As indicated in the image below you are now done installing the patient portal frontend in the Public Cluster and the database and payment processor in the private cluster. Both these clusters are not connected.
The challenge for us is now to enable the patient portal application to connect to the database and payment processor. For obvious reasons, we do not want to expose the database and payment processor over the public internet, so a private, secure link needs to be setup between the OpenShift instance on the public cloud and the private cloud. This can be accomplished with a VPN between the public cloud and the data center. However a VPN can be hard to set up, and requires deep networking expertise. Developers also need to request the network admins and go through a time taking approval process for the VPNs to be setup. Red Hat Service Interconnect on the other hand creates a dedicated layer 7 service network and is a lot easier to set up. It allows application Developers to establish secure interconnection with other services and applications in different environments without relying on network specialists. With Service Interconnect developers can now create secure virtual application networks without the cumbersome overhead, complexity and delays of traditional connectivity solutions.
Connect the front end of the public cluster to the services deployed on the private cluster
You are now done installing the patient portal front end in the public cluster as well as the database and payment processor in the private cluster, but neither of these clusters are connected. Let's connect them:
- Make sure you're in your Developer Sandbox environment (Figure 7).
- Initialize Red Hat Service Interconnect in the public OpenShift cluster:
skupper init --site-name public --enable-console --enable-flow-collector --console-auth unsecured
- Service Interconnect provides observability out of the box and comes with its own console, which you can access by clicking on the Skupper Console tab. You can get the console link by running the following command:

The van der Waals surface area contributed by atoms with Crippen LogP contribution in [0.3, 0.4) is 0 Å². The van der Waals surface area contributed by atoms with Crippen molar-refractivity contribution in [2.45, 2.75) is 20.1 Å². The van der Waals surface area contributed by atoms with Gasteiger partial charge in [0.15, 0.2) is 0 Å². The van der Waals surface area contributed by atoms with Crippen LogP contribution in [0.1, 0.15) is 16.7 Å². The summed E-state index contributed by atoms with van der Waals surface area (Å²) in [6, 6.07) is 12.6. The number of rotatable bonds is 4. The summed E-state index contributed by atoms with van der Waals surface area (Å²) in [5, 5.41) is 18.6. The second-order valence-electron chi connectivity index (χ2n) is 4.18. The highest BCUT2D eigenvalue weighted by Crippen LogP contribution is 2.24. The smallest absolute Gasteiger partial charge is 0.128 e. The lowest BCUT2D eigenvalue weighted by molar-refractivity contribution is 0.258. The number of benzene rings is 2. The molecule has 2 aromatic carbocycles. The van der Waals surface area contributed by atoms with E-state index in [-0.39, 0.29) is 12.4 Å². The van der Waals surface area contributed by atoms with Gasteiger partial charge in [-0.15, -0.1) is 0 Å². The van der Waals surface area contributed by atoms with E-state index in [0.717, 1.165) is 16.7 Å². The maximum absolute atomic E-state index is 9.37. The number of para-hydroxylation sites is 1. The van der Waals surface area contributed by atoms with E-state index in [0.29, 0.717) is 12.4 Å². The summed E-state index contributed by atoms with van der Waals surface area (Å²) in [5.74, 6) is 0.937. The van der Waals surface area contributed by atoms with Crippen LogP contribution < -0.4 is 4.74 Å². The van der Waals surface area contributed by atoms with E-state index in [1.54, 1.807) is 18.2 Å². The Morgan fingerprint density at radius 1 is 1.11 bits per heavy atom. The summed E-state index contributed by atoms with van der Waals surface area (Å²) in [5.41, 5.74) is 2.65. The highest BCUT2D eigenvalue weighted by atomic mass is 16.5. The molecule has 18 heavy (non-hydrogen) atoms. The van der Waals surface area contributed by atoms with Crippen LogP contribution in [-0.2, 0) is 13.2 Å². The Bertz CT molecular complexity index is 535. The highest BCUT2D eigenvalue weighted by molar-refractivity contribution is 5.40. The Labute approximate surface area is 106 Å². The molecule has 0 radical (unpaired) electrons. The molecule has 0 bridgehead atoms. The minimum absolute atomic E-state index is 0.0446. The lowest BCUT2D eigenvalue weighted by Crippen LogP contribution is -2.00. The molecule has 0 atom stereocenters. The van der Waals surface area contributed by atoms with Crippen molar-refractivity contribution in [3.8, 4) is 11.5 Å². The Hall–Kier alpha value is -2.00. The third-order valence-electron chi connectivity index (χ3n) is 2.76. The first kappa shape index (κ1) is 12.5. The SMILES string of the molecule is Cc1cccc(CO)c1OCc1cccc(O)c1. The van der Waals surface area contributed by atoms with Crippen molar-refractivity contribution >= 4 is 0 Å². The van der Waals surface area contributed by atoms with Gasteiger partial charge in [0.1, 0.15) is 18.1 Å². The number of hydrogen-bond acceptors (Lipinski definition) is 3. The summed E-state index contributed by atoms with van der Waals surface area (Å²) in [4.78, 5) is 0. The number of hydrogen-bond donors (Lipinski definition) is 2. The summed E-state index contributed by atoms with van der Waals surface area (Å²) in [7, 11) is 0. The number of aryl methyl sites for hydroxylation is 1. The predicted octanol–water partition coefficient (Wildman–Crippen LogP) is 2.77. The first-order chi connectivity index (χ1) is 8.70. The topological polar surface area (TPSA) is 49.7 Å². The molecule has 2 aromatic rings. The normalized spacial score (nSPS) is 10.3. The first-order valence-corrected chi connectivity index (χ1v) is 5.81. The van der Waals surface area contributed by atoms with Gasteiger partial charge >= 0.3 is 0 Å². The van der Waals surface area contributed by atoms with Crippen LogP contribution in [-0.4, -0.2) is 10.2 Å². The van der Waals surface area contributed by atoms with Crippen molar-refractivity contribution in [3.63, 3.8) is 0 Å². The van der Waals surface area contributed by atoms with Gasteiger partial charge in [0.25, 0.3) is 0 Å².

- Your output will look similar to this:
Skupper is now installed in namespace 'rpsvamsi-dev'. Use 'skupper status' to get more information.
- Copy the console URL from the previous output (Figure 8).
- You should be able to see the public cluster displayed in the console (Figure 9). At the moment, there is not a lot to see because we have only installed one side of the service network.
- In order to create the connection, we must also initialize Service Interconnect in the private cluster. Make sure you are on the terminal of your private cluster (Figure 10).
- Issue the following command in the Terminal1 tab:
skupper init --ingress none --router-mode edge --enable-console=false
You should see output similar to this:
Skupper is now installed in namespace 'private'. Use 'skupper status' to get more information.
Link the public and private clusters using Service Interconnect
Creating a link between Service Interconnect-enabled namespaces requires a secret token that allows permission to create the link. All intersite traffic is protected by mutual TLS (mTLS) which employs a private, dedicated certificate authority (CA).